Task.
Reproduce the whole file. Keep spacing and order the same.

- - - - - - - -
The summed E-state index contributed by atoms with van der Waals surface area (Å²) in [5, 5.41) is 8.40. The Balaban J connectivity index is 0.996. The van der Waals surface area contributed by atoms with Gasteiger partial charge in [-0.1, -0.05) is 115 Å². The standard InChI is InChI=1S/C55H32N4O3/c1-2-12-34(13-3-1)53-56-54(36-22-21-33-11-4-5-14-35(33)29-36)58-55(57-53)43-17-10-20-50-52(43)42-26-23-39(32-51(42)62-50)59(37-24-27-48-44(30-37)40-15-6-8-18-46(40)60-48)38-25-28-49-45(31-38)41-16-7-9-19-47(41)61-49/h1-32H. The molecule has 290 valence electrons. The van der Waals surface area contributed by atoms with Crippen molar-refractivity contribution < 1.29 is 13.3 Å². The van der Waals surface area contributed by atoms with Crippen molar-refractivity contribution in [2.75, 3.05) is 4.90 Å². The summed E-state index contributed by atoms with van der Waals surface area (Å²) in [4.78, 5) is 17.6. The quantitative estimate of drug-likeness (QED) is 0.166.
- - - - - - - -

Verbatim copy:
The summed E-state index contributed by atoms with van der Waals surface area (Å²) in [5, 5.41) is 8.40. The Balaban J connectivity index is 0.996. The van der Waals surface area contributed by atoms with Gasteiger partial charge in [-0.1, -0.05) is 115 Å². The standard InChI is InChI=1S/C55H32N4O3/c1-2-12-34(13-3-1)53-56-54(36-22-21-33-11-4-5-14-35(33)29-36)58-55(57-53)43-17-10-20-50-52(43)42-26-23-39(32-51(42)62-50)59(37-24-27-48-44(30-37)40-15-6-8-18-46(40)60-48)38-25-28-49-45(31-38)41-16-7-9-19-47(41)61-49/h1-32H. The molecule has 290 valence electrons. The van der Waals surface area contributed by atoms with Crippen molar-refractivity contribution < 1.29 is 13.3 Å². The van der Waals surface area contributed by atoms with Crippen molar-refractivity contribution in [2.75, 3.05) is 4.90 Å². The summed E-state index contributed by atoms with van der Waals surface area (Å²) in [4.78, 5) is 17.6. The quantitative estimate of drug-likeness (QED) is 0.166.